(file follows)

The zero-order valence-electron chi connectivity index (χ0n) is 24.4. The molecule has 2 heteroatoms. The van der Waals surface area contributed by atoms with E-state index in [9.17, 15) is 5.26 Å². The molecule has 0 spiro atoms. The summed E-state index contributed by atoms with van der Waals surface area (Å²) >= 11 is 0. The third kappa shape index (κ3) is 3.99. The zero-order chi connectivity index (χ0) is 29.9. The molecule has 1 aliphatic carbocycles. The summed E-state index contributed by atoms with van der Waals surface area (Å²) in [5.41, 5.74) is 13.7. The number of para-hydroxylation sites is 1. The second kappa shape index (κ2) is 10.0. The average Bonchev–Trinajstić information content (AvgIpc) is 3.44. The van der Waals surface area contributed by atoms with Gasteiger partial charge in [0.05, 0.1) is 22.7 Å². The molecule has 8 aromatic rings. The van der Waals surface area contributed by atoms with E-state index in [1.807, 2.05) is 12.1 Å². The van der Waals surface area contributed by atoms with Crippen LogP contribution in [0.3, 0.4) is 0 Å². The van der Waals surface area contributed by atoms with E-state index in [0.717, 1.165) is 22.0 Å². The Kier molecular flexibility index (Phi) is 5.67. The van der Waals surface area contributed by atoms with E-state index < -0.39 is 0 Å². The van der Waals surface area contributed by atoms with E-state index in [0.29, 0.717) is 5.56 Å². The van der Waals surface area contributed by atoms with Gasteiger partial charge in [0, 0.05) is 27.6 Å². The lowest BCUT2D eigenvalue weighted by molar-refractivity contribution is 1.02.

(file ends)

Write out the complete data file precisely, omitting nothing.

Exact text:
The zero-order valence-electron chi connectivity index (χ0n) is 24.4. The molecule has 2 heteroatoms. The van der Waals surface area contributed by atoms with E-state index in [9.17, 15) is 5.26 Å². The molecule has 0 spiro atoms. The summed E-state index contributed by atoms with van der Waals surface area (Å²) >= 11 is 0. The third kappa shape index (κ3) is 3.99. The zero-order chi connectivity index (χ0) is 29.9. The molecule has 1 aliphatic carbocycles. The summed E-state index contributed by atoms with van der Waals surface area (Å²) in [5.41, 5.74) is 13.7. The number of para-hydroxylation sites is 1. The second kappa shape index (κ2) is 10.0. The average Bonchev–Trinajstić information content (AvgIpc) is 3.44. The van der Waals surface area contributed by atoms with Gasteiger partial charge in [0.05, 0.1) is 22.7 Å². The molecule has 8 aromatic rings. The van der Waals surface area contributed by atoms with E-state index in [1.807, 2.05) is 12.1 Å². The van der Waals surface area contributed by atoms with Crippen LogP contribution in [0.3, 0.4) is 0 Å². The van der Waals surface area contributed by atoms with E-state index in [0.717, 1.165) is 22.0 Å². The Kier molecular flexibility index (Phi) is 5.67. The van der Waals surface area contributed by atoms with E-state index < -0.39 is 0 Å². The van der Waals surface area contributed by atoms with E-state index in [0.29, 0.717) is 5.56 Å². The van der Waals surface area contributed by atoms with Gasteiger partial charge in [0, 0.05) is 27.6 Å². The lowest BCUT2D eigenvalue weighted by molar-refractivity contribution is 1.02.